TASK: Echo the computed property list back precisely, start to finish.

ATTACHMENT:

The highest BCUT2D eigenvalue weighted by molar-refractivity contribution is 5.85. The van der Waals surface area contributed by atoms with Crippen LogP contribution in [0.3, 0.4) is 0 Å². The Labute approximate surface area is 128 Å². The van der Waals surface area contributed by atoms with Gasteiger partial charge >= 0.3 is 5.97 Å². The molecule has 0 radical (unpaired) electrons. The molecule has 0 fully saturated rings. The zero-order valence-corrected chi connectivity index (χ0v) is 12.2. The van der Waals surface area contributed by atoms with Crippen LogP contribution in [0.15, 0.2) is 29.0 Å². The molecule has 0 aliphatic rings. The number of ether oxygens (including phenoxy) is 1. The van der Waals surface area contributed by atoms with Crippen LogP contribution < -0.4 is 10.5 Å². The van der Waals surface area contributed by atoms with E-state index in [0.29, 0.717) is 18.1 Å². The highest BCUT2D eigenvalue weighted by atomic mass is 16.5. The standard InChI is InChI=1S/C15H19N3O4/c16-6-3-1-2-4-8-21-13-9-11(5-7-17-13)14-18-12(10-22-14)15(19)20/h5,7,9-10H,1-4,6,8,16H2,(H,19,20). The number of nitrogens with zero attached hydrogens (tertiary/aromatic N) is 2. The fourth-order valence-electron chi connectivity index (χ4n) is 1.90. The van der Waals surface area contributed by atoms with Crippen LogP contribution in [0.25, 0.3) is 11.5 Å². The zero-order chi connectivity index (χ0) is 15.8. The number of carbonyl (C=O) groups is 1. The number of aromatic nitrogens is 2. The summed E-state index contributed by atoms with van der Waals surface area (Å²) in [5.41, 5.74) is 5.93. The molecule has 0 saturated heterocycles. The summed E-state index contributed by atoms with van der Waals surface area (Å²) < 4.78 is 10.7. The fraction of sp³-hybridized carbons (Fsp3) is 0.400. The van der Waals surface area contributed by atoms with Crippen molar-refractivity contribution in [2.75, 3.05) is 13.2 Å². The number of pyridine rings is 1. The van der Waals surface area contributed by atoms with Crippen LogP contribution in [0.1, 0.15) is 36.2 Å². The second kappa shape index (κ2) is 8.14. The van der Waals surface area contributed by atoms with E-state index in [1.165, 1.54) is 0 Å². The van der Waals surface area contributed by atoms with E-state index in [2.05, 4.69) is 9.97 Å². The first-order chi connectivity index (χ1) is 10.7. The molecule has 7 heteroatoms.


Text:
The highest BCUT2D eigenvalue weighted by molar-refractivity contribution is 5.85. The van der Waals surface area contributed by atoms with Crippen LogP contribution in [0.3, 0.4) is 0 Å². The Labute approximate surface area is 128 Å². The van der Waals surface area contributed by atoms with Gasteiger partial charge >= 0.3 is 5.97 Å². The molecule has 0 radical (unpaired) electrons. The molecule has 0 fully saturated rings. The zero-order valence-corrected chi connectivity index (χ0v) is 12.2. The van der Waals surface area contributed by atoms with Crippen LogP contribution in [0.15, 0.2) is 29.0 Å². The molecule has 0 aliphatic rings. The number of ether oxygens (including phenoxy) is 1. The van der Waals surface area contributed by atoms with Crippen LogP contribution < -0.4 is 10.5 Å². The van der Waals surface area contributed by atoms with E-state index in [0.29, 0.717) is 18.1 Å². The highest BCUT2D eigenvalue weighted by atomic mass is 16.5. The standard InChI is InChI=1S/C15H19N3O4/c16-6-3-1-2-4-8-21-13-9-11(5-7-17-13)14-18-12(10-22-14)15(19)20/h5,7,9-10H,1-4,6,8,16H2,(H,19,20). The number of nitrogens with zero attached hydrogens (tertiary/aromatic N) is 2. The fourth-order valence-electron chi connectivity index (χ4n) is 1.90. The van der Waals surface area contributed by atoms with Crippen LogP contribution in [0.25, 0.3) is 11.5 Å². The zero-order chi connectivity index (χ0) is 15.8. The number of carbonyl (C=O) groups is 1. The number of aromatic nitrogens is 2. The summed E-state index contributed by atoms with van der Waals surface area (Å²) in [5.41, 5.74) is 5.93. The molecule has 0 saturated heterocycles. The summed E-state index contributed by atoms with van der Waals surface area (Å²) < 4.78 is 10.7. The fraction of sp³-hybridized carbons (Fsp3) is 0.400. The van der Waals surface area contributed by atoms with Crippen molar-refractivity contribution in [2.75, 3.05) is 13.2 Å². The number of pyridine rings is 1. The van der Waals surface area contributed by atoms with Crippen LogP contribution in [0.1, 0.15) is 36.2 Å². The second kappa shape index (κ2) is 8.14. The van der Waals surface area contributed by atoms with E-state index in [1.165, 1.54) is 0 Å². The van der Waals surface area contributed by atoms with E-state index in [2.05, 4.69) is 9.97 Å². The first-order chi connectivity index (χ1) is 10.7. The molecule has 7 heteroatoms.